Great post, Karen, and yes, this has happened to me many many times. It seems lately that it's become the norm...which is troublesome.

    Have a great weekend, fellow storytellers:)

    EL

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  13. It's all so subjective, but interesting the gap between professional reviews and those of the common people!

    I like your premise here - if brilliant writers are not always brilliant, then pretty ordinary writers may not always be pretty ordinary... Right?!

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  14. SF, oh yes such a very wide gap. One would say it isn't fair but still, the great Pat Conroy has paid his dues. Just not with this particular work imho.

    Elliot, Well that certainly explains a lot doesn't it?

    Old Kitty, If you truly plan on reading South of Broad, you must read The Prince of Tides first. Because to me, it is an absolutely perfect book. I guess I'm still just a little bit in love with Pat Conroy. It was a brief but passionate affair, ending badly and really best forgotten, but there's still that little spark....

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  15. Great review. 2stars isn't horrible. You did finish the book. And everyone's taste is different. There's tons of books that just didn't tickle my fancy. It's not always the writer, but my own personal taste in the world they create for me. Thanks for reviewing honestly.

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  16. I have never read anything by acclaimed author Pat Conroy. In fact I haven't read many books that have been best sellers so I actually can't think of the example you're asking for. I don't read as much as I'd like to and the books that I do read tend to be all over the genre lists with most of them being non-fiction. I do love reading fiction though--it's a time issue.

    I realized that you weren't listed on my sidebar. Now you are there.

    Lee
    Tossing It Out and the Blogging From A to Z April Challenge 2011

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  17. My brother-in-law is a fan of Conroy and I gave that book to him for his birthday. He has never commented and now I wonder if he enjoyed it.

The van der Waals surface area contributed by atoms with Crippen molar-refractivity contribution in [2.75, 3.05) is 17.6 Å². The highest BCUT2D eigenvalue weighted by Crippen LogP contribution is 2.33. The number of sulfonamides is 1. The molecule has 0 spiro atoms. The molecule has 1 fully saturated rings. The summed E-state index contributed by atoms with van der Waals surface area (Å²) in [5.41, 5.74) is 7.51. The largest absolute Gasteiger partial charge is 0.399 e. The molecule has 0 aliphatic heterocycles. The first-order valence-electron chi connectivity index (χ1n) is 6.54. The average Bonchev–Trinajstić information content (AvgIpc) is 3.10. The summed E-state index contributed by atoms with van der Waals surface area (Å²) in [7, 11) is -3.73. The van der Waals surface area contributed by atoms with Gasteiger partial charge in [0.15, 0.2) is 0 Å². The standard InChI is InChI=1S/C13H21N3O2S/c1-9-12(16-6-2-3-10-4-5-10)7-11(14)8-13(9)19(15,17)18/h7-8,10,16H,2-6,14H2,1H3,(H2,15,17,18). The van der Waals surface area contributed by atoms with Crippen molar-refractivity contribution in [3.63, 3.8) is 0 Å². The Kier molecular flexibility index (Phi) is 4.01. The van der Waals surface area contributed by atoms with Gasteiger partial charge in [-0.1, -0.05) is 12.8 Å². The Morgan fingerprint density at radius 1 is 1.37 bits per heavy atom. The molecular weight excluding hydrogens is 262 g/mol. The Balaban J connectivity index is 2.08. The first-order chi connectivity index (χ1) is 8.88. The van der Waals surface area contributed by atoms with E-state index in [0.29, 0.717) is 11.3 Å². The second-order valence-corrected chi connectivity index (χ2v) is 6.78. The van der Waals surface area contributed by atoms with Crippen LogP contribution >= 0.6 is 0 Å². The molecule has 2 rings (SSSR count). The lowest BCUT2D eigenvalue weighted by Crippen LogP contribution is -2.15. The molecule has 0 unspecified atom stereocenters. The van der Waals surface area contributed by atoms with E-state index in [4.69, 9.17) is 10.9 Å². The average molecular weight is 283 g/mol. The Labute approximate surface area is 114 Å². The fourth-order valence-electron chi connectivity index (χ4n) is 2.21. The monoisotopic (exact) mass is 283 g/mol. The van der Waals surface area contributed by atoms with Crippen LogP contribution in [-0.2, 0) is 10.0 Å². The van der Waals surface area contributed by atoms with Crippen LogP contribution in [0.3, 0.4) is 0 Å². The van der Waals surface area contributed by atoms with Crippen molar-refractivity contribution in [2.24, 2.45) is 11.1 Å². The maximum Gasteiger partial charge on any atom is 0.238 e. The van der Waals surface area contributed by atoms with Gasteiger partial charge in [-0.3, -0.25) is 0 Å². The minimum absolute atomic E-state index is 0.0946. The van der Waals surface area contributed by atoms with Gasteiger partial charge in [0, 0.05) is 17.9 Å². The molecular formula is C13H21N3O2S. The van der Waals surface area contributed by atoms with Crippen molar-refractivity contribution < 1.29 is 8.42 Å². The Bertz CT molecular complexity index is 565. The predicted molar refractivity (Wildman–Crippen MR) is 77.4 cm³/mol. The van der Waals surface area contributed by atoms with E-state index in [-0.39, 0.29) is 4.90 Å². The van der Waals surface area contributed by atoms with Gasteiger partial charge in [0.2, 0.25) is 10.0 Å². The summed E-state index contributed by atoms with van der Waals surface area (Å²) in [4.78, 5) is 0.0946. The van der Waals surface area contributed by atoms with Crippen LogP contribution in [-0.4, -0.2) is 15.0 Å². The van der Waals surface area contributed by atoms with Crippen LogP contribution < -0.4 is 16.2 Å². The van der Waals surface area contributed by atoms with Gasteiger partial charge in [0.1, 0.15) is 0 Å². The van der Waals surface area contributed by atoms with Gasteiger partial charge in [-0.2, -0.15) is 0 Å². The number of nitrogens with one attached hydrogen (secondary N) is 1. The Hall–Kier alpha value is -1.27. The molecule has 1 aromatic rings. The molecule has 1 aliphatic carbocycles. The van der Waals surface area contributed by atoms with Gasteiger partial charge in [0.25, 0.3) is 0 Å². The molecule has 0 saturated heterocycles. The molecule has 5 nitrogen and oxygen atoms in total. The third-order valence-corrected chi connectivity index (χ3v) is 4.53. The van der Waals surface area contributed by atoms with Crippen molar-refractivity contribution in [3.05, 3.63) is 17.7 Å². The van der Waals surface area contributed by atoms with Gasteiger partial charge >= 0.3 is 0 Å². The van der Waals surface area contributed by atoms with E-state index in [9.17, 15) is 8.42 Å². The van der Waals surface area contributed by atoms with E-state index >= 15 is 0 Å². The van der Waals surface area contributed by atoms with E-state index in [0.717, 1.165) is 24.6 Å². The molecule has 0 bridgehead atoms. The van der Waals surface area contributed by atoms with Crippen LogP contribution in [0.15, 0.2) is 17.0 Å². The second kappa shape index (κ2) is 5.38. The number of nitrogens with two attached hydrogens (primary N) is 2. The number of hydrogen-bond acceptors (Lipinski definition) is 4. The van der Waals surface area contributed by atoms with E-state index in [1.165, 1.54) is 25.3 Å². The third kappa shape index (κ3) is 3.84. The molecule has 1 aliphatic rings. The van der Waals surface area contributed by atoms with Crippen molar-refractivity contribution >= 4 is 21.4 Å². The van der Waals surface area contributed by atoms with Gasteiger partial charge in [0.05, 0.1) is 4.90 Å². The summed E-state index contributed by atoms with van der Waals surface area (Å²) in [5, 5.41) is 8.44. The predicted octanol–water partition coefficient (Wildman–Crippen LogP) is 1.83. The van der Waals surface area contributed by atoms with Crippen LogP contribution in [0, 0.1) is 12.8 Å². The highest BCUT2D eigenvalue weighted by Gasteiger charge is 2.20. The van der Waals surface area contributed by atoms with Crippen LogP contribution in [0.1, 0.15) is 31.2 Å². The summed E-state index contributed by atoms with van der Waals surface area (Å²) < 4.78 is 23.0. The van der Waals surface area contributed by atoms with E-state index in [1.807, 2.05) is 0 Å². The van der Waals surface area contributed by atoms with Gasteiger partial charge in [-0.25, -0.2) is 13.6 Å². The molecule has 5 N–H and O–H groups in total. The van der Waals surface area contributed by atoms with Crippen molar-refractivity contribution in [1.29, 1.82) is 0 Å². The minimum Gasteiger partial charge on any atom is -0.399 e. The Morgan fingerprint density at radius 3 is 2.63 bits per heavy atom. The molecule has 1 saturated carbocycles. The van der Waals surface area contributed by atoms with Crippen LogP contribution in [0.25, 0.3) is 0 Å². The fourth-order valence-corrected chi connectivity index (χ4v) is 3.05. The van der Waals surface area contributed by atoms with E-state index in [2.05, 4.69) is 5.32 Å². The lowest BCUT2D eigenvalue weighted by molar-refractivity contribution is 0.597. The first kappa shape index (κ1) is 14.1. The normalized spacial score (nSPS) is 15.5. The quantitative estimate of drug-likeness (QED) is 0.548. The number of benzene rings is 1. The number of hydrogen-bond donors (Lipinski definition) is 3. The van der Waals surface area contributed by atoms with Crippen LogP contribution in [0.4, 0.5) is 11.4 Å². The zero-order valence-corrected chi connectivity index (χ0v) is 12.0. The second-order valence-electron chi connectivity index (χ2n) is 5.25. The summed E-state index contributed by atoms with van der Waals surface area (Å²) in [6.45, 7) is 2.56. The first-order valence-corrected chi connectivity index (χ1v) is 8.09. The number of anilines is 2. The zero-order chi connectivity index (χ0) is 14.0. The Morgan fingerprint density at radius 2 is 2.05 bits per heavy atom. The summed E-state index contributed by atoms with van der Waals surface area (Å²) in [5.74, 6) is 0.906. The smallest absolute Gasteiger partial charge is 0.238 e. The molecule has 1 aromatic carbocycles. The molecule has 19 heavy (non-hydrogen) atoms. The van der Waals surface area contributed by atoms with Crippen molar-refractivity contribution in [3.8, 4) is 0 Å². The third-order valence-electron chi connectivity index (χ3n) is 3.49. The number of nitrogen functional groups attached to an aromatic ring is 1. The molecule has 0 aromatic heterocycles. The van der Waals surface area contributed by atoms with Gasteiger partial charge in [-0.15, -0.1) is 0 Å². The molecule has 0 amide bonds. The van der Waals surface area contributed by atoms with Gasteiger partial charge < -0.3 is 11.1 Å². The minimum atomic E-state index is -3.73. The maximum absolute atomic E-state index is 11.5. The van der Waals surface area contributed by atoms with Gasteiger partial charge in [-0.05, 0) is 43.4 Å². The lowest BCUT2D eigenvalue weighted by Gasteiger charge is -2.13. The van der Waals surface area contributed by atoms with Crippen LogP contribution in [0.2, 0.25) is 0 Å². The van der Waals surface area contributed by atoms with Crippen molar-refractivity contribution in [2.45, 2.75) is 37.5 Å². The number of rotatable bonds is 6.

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  18. Oh my goodness, yes! Too many times to count. There's one particular 'bestseller' which I could never get past page 5 on. The voice just grated with me and I've left it on the shelf. I won't see the movie either. ;-)

    Have a lovely weekend! x

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  19. Answering your question: Yes, and the novel at stake is Jonathan Frazer's acclaimed Freedom. I stuck with it for two hundred pages, feeling my energy drain, and the minutiae stretching for two hundred more pages. Much ado about nothing, I thought.

    But, who am I to judge?

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  20. It's sad when an author gets to a level of "stardom" and forgets to care about the basics of good writing.

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  21. There is one "aclaimed" author I LOVED. Then she started writing terrible books and I can't read her anymore.

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  22. Thank you Karen for your honest review. Yes I read a book or rather tried to read a book by an acclaimed authour and shook my head in despair. It was so convoluted. The authour has a PhD and it seems she wanted everyone to ram it down her reader’s throat. But that was just this humble readers opinion! I am reading the Canterbury Tales at the moment and really enjoying it. I give it five stars! But again my opinion.